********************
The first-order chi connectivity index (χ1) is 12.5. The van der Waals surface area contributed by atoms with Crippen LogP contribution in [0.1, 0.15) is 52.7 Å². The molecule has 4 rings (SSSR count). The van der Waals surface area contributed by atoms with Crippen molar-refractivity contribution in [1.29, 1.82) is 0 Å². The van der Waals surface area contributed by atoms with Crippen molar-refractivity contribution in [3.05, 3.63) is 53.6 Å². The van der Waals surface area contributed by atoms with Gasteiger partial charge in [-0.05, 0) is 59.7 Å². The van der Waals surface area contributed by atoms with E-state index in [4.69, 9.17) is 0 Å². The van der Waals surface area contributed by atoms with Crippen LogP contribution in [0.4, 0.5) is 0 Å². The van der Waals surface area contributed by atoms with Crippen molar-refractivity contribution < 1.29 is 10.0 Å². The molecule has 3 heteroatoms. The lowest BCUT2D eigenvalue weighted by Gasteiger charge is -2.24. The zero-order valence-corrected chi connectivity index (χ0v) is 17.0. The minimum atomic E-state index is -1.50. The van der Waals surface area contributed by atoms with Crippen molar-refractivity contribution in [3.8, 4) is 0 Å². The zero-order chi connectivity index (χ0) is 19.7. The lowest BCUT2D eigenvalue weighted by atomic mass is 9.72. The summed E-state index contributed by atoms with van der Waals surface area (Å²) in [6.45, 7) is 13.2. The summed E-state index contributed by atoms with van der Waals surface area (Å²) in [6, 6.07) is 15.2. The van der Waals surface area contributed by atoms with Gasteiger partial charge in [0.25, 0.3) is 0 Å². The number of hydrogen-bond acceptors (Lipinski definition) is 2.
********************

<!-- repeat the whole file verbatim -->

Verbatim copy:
The first-order chi connectivity index (χ1) is 12.5. The van der Waals surface area contributed by atoms with Crippen LogP contribution in [0.1, 0.15) is 52.7 Å². The molecule has 4 rings (SSSR count). The van der Waals surface area contributed by atoms with Crippen molar-refractivity contribution in [1.29, 1.82) is 0 Å². The van der Waals surface area contributed by atoms with Crippen molar-refractivity contribution in [3.05, 3.63) is 53.6 Å². The van der Waals surface area contributed by atoms with Gasteiger partial charge in [-0.05, 0) is 59.7 Å². The van der Waals surface area contributed by atoms with E-state index in [4.69, 9.17) is 0 Å². The van der Waals surface area contributed by atoms with Crippen LogP contribution in [0.4, 0.5) is 0 Å². The van der Waals surface area contributed by atoms with Crippen molar-refractivity contribution < 1.29 is 10.0 Å². The molecule has 3 heteroatoms. The lowest BCUT2D eigenvalue weighted by Gasteiger charge is -2.24. The zero-order valence-corrected chi connectivity index (χ0v) is 17.0. The minimum atomic E-state index is -1.50. The van der Waals surface area contributed by atoms with Crippen molar-refractivity contribution in [3.8, 4) is 0 Å². The zero-order chi connectivity index (χ0) is 19.7. The lowest BCUT2D eigenvalue weighted by atomic mass is 9.72. The summed E-state index contributed by atoms with van der Waals surface area (Å²) in [6.45, 7) is 13.2. The summed E-state index contributed by atoms with van der Waals surface area (Å²) in [6, 6.07) is 15.2. The van der Waals surface area contributed by atoms with Gasteiger partial charge in [0.25, 0.3) is 0 Å². The number of hydrogen-bond acceptors (Lipinski definition) is 2.